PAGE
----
Lindbergh: Bill James, base umpires and the sabermetric significance of checked swings

From SABR member Ben Lindbergh at Baseball Prospectus on May 30, 2013:

When I got home from the SABR Analytics Conference in mid-March, I spent a week or so writing and talking about some of the most interesting things I’d heard there. But there was one particularly intriguing topic that I wasn’t yet ready to write about.

That topic was brought up by Bill James, who’s given us more than his fair share of interesting insights. Here’s all the backstory you need to know: James was on an “Analytics Super Panel” with Brian Kenny and Joe Posnanski, and he was asked by an audience member whether there’s any utility for teams in gathering information on home plate umpires.


One thing that, to answer your question, the different first base, third base umpires are wildly inconsistent in how they call the checked swing strike. Major league teams are aware of that, and under certain conditions, the starting pitcher will be aware that that first base umpire likes to call, will call the strike, because if you throw a slider down and away, he’ll start to swing at it, he’ll check, there’s a swing, and it’s really important that that’s an umpire that tends to call that a strike or tends not to call it a strike. So, yeah, we’re aware of that stuff, and we watch it, and I would bet almost every team is on top of that issue.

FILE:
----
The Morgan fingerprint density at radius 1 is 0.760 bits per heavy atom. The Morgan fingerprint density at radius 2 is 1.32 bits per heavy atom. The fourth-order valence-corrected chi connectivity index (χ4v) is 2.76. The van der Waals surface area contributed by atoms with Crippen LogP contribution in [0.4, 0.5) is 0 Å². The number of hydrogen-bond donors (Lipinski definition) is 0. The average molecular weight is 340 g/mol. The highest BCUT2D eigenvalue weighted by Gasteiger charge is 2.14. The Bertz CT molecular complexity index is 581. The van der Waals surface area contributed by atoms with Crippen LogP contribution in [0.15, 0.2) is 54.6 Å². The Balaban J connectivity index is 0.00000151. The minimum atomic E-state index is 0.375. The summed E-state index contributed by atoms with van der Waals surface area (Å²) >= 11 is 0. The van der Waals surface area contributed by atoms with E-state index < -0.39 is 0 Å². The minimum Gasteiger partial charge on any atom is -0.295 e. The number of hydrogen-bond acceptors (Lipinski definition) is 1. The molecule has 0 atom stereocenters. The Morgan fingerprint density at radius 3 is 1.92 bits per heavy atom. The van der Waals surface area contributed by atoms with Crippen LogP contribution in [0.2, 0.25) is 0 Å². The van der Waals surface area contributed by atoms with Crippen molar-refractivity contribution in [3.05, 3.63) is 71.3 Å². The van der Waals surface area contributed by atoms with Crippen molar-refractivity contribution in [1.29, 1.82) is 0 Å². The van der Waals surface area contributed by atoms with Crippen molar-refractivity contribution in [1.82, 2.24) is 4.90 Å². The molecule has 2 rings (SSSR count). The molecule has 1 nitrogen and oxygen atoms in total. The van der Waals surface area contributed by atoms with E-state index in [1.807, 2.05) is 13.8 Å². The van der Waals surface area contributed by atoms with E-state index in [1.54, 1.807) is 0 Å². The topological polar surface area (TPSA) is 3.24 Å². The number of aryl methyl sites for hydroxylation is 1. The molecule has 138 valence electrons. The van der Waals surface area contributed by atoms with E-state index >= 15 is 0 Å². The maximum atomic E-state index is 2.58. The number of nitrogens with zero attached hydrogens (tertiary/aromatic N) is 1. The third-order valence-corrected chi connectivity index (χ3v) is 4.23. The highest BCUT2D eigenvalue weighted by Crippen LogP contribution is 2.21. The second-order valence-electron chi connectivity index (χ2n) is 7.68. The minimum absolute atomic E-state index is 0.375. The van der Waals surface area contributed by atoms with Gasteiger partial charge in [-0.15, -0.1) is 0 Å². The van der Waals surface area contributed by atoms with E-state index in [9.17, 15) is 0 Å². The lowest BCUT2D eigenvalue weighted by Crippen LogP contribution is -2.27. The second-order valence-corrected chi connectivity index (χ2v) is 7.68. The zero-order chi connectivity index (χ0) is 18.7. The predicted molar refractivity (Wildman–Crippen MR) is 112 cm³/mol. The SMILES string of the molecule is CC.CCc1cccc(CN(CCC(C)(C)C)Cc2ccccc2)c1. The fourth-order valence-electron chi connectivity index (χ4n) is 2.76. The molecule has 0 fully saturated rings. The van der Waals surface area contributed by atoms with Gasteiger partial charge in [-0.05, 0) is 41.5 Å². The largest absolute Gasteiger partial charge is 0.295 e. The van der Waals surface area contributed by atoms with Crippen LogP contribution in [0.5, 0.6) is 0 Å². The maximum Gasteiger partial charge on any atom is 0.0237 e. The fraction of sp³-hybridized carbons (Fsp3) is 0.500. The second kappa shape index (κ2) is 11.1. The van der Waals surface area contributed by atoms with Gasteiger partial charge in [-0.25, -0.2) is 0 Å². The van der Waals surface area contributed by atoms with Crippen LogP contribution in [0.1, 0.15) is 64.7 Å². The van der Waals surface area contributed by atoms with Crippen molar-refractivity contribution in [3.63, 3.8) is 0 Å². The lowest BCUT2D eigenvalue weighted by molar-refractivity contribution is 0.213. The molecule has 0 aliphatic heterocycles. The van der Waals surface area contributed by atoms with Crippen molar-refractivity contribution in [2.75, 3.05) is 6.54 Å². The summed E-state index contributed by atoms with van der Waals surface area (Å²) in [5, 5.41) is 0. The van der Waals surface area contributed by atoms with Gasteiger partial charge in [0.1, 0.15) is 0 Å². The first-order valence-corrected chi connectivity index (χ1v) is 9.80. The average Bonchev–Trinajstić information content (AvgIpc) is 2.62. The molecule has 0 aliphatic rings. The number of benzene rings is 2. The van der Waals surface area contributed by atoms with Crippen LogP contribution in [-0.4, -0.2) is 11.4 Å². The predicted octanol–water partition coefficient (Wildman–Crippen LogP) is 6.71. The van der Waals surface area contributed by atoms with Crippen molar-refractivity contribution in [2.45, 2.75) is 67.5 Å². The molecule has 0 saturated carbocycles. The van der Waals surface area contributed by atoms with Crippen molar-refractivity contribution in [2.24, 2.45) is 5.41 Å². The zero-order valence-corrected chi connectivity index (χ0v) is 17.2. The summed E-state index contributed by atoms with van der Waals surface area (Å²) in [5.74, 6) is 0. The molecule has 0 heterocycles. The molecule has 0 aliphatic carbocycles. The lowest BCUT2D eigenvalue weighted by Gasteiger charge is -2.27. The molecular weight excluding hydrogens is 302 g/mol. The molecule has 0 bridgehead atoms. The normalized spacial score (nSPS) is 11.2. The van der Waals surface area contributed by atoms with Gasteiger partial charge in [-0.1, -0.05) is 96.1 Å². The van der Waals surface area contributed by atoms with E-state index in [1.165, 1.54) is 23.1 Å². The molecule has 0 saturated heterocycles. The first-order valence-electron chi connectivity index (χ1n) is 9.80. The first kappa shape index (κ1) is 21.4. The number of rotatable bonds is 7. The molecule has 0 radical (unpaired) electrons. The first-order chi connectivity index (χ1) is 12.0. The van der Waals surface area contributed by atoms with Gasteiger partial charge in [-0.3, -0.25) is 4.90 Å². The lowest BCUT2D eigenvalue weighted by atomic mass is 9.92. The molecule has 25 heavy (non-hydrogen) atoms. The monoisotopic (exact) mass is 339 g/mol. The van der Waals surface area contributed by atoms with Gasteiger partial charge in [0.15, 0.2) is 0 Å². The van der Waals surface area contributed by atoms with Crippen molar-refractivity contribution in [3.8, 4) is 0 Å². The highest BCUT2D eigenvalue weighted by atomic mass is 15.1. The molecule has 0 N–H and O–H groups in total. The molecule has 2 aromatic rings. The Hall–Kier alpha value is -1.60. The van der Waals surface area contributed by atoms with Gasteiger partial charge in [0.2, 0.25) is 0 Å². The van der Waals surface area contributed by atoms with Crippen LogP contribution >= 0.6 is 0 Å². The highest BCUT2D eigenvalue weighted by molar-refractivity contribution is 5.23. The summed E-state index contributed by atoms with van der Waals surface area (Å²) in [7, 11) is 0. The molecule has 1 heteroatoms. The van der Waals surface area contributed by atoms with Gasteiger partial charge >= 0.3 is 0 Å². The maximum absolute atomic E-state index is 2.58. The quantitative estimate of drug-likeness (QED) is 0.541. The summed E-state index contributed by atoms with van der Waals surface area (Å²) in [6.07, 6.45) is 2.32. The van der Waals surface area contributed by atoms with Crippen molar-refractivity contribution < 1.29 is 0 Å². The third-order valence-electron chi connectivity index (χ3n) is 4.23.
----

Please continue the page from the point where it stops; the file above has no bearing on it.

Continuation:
We all know that home plate umpires have different strike zones, and we’re aware that teams pay attention to and try to exploit that information. (Here’s a recent picture of some of Inside Edge’s umpire charts taped up in the Dodgers’ dugout.) But before I heard James say it, I’d never considered that checked-swing strike rates might vary by base ump, or that pitchers might alter their approach accordingly. Of course, there’s no precise definition of what constitutes a swing in the official rulebook, so it makes sense that certain umpires would see swings differently. Some might rule based on whether the batter’s wrists “break,” or whether the barrel of the bat passes in front of the plate. Others might try to assess the batter’s “intent to swing.”

So I went in search of stats that could support what James said.

Read the full article here:

Related link: For more coverage of the SABR Analytics Conference, visit

Originally published: May 30, 2013. Last Updated: May 30, 2013.